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 After the photography session I sat down and consumed it happily, safe in the knowledge that it was a hundred times better than the meal my partner didn’t cook for me.

Here’s a Shopping Tote I designed on Zazzle:

You can put your own pictures and/or wording on all sorts of products, or buy something you see, like this Tomato Tote  Bag:

Kitchen Disaster Averted

When cooking curry, I often like to cook a bit extra, so that I can put some aside and freeze it to eat later – I normally label and date the boxes.

Not long ago, I had invited a friend over for dinner. I didn’t feel in the mood for cooking from scratch, so, knowing he likes curry, I looked in the freezer and pulled out a couple of food boxes of two different chicken curries which I had cooked and frozen recently, and labelled accordingly.

Then, just before said friend arrived, my partner said why don’t we ask our neighbour across the road to pop over for a meal at the same time, so she could meet our friend. I phoned and she said she’d come over shortly…. So now we didn’t have quite enough food.

I scuffled around in the freezer and found a third curry, unlabelled, with plenty of greenish coconut sauce and onions, and decided it would do.

curry frozen cropped

I half unfroze the three curries in the microwave, and then, whilst the rice was cooking, I got out my wok and chucked in the three curries, thinking that, although the sauces were each slightly different, they would still taste nice all mixed in together, as I usually use similar spice and herbs.

I began to stir the curries to combine them, congratulating myself on being able to throw together a gourmet(ish) meal in 15 minutes. Then, to my horror, as the sauces finished melting, I discovered that two of them were indeed chicken, but the third coconut green curry was a fish curry. Can you imagine? Lumps of chicken, and a few lumps of fish floating around on top? Thinking quickly, I carefully fished out the fish pieces, popped them back in one of the boxes, and hid the evidence in the fridge. It was too late to remove the sauce, which had blended in with the chicken sauce.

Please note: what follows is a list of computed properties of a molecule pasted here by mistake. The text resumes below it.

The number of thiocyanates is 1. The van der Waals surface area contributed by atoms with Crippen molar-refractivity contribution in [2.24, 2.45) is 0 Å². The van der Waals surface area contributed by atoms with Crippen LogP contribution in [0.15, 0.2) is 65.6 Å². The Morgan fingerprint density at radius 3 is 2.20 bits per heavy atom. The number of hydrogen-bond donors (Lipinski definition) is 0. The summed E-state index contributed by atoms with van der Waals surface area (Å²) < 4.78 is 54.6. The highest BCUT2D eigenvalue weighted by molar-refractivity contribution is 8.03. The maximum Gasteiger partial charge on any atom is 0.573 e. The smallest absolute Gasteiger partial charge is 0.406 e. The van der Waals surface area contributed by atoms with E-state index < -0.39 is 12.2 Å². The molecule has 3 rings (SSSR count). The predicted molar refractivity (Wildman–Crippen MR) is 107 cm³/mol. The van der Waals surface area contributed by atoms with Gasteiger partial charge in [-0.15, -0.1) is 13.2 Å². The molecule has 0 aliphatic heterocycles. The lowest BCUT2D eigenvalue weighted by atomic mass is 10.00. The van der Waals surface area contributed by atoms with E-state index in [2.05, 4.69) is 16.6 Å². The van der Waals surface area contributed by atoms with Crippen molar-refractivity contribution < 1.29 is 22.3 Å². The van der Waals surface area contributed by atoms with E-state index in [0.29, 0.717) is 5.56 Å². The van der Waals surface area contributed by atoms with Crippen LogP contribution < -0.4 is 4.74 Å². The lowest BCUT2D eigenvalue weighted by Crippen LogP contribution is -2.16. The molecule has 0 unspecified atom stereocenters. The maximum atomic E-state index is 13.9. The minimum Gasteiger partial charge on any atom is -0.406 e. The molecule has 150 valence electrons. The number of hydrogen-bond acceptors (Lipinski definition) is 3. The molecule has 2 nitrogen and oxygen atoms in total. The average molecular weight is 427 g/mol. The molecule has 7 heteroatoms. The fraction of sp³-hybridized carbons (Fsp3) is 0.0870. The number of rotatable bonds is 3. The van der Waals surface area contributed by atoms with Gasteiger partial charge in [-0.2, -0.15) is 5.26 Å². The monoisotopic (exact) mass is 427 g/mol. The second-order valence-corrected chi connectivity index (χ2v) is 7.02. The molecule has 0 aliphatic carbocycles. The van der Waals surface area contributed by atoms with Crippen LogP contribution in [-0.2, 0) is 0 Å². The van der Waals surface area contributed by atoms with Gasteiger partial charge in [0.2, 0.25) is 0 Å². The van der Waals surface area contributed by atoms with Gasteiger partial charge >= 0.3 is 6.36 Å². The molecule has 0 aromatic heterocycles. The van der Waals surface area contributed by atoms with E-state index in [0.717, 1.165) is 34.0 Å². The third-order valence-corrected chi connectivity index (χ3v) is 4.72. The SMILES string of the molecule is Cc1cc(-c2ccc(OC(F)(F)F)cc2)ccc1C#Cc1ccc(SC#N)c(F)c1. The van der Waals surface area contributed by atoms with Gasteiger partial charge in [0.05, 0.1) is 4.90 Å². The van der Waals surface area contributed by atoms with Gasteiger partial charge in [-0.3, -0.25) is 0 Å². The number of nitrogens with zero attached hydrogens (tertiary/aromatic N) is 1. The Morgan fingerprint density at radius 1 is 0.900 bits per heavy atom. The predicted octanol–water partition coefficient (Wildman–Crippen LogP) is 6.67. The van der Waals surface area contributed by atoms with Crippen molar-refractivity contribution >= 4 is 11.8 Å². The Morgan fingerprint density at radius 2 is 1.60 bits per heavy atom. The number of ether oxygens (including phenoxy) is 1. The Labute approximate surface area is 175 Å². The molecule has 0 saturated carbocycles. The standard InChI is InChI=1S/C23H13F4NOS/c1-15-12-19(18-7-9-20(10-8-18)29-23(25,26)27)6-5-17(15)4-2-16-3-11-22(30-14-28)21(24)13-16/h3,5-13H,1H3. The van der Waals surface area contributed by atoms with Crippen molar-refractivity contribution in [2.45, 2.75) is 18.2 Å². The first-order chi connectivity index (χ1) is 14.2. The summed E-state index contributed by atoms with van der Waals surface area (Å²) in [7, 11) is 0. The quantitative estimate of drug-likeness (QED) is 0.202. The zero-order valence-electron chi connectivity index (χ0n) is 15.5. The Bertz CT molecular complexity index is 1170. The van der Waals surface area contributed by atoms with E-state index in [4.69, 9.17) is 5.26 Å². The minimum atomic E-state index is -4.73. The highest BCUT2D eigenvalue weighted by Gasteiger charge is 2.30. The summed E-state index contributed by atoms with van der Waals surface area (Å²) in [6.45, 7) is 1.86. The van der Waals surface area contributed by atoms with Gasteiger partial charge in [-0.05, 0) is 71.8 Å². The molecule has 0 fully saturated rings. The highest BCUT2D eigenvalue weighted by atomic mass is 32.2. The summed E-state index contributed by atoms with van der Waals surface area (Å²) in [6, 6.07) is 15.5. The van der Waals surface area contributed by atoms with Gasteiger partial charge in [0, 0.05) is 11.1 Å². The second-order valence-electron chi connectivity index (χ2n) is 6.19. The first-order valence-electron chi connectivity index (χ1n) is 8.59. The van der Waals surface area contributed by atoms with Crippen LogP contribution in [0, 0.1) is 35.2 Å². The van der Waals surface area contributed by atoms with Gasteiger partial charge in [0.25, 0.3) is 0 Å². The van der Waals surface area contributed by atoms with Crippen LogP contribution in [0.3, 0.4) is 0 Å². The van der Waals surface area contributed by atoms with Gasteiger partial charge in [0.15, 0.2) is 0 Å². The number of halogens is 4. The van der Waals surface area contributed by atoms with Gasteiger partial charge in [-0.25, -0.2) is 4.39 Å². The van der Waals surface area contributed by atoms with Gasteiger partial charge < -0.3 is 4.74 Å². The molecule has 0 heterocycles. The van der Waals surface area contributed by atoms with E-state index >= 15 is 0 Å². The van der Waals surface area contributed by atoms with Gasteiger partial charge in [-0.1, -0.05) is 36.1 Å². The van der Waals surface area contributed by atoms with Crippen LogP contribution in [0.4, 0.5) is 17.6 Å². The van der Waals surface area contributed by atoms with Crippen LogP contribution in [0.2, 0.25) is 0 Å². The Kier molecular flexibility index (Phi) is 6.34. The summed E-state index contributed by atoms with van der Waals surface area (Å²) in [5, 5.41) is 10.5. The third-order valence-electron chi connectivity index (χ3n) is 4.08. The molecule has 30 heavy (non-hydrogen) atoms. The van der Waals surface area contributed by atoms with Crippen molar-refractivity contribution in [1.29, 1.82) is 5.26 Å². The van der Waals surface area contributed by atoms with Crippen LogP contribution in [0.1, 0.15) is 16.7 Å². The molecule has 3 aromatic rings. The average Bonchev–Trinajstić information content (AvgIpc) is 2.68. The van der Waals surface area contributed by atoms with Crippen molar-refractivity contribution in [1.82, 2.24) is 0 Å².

I tasted it:Unusual, but not unpleasant – fish taste somewhat disguised by coconut, chilli and spicy flavors.

I said not a word: Just served it over the rice, and presented it to my friends with my best hostess smile. And they ate it all up without a murmur, one of them even stating that it was delicious.

Moral of the story?

(a) Always label the food you freeze; and

(b) In the event of pending disaster, don’t panic – just act as though nothing has happened, and people will have faith in your ability.

Do you think we throw away too much food?

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What a Waste – I’m Not a Mathematician, but if you Multiply This by 365 days, You’d Have Enough to Feed One Person for a Month

And are supermarket “sell-by” and “use-by” dates a bit of a con to encourage us to buy more food, and throw out perfectly edible stuff?

Are you worried about exceeding these dates, or do you just use them as a guideline, but no more?

Have you been ill because you re-cooked chicken? If so, has it stopped you?

Have your habits changed during the recession? If they stuck to the rules, how would poor people such as beggars and the homeless fare – would they relax the health rules a bit, and, if so, would they necessarily become ill from food poisoning?

Would You Eat Any of This Cheese or Would You Throw it Away in Disgust?

I would cut away the greeny bits and eat the rest, which would be very ripe, and therefore  very strong, which is how I like my cheese.

Whilst on the subject of thrift:

A new very cheap foodstore has just opened in North West London on 3rd February 2016: It’s owned by founder of EasyJet, Stelios Haji-Ioannou, and is called easyFoodstore.  Apparently it is selling everything at 25p as a promotional gimmick, but nothing will later be sold at more than 50p. and it doesn’t sell fresh food.  It is intended for people on a very low income and the papers say it sold out completely today – empty shelves and disappointed customers all round before closing time, and it had to close early as there was nothing left.